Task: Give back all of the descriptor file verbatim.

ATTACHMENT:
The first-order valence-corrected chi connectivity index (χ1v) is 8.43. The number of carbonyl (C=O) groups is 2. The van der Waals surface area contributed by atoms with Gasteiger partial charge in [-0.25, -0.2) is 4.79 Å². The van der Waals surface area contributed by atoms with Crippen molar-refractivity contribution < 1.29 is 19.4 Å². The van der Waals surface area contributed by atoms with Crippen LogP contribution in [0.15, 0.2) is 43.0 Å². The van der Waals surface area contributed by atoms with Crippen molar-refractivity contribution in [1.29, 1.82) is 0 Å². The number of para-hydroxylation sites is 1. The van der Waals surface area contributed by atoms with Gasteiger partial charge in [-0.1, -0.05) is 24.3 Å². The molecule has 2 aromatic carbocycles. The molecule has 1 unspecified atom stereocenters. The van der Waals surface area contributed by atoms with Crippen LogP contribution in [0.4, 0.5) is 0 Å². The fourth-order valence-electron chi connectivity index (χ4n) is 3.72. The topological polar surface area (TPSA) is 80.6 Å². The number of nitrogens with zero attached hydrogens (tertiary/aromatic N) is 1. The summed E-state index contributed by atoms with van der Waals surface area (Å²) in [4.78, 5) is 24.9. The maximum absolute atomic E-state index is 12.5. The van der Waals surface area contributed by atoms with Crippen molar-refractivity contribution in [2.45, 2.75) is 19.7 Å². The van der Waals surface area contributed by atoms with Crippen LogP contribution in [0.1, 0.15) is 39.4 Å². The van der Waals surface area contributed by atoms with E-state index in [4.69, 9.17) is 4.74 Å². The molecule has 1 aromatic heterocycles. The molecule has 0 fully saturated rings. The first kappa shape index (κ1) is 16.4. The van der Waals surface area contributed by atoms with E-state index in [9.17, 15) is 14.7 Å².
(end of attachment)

The first-order valence-corrected chi connectivity index (χ1v) is 8.43. The number of carbonyl (C=O) groups is 2. The van der Waals surface area contributed by atoms with Gasteiger partial charge in [-0.25, -0.2) is 4.79 Å². The van der Waals surface area contributed by atoms with Crippen molar-refractivity contribution < 1.29 is 19.4 Å². The van der Waals surface area contributed by atoms with Crippen LogP contribution in [0.15, 0.2) is 43.0 Å². The van der Waals surface area contributed by atoms with Crippen molar-refractivity contribution in [1.29, 1.82) is 0 Å². The number of para-hydroxylation sites is 1. The van der Waals surface area contributed by atoms with Gasteiger partial charge in [-0.1, -0.05) is 24.3 Å². The molecule has 2 aromatic carbocycles. The molecule has 1 unspecified atom stereocenters. The van der Waals surface area contributed by atoms with Crippen LogP contribution in [0.4, 0.5) is 0 Å². The fourth-order valence-electron chi connectivity index (χ4n) is 3.72. The topological polar surface area (TPSA) is 80.6 Å². The number of nitrogens with zero attached hydrogens (tertiary/aromatic N) is 1. The summed E-state index contributed by atoms with van der Waals surface area (Å²) in [4.78, 5) is 24.9. The maximum absolute atomic E-state index is 12.5. The van der Waals surface area contributed by atoms with Crippen molar-refractivity contribution in [2.45, 2.75) is 19.7 Å². The van der Waals surface area contributed by atoms with Crippen LogP contribution in [0.1, 0.15) is 39.4 Å². The van der Waals surface area contributed by atoms with E-state index in [4.69, 9.17) is 4.74 Å². The molecule has 1 aromatic heterocycles. The molecule has 0 fully saturated rings. The first kappa shape index (κ1) is 16.4. The van der Waals surface area contributed by atoms with E-state index in [9.17, 15) is 14.7 Å².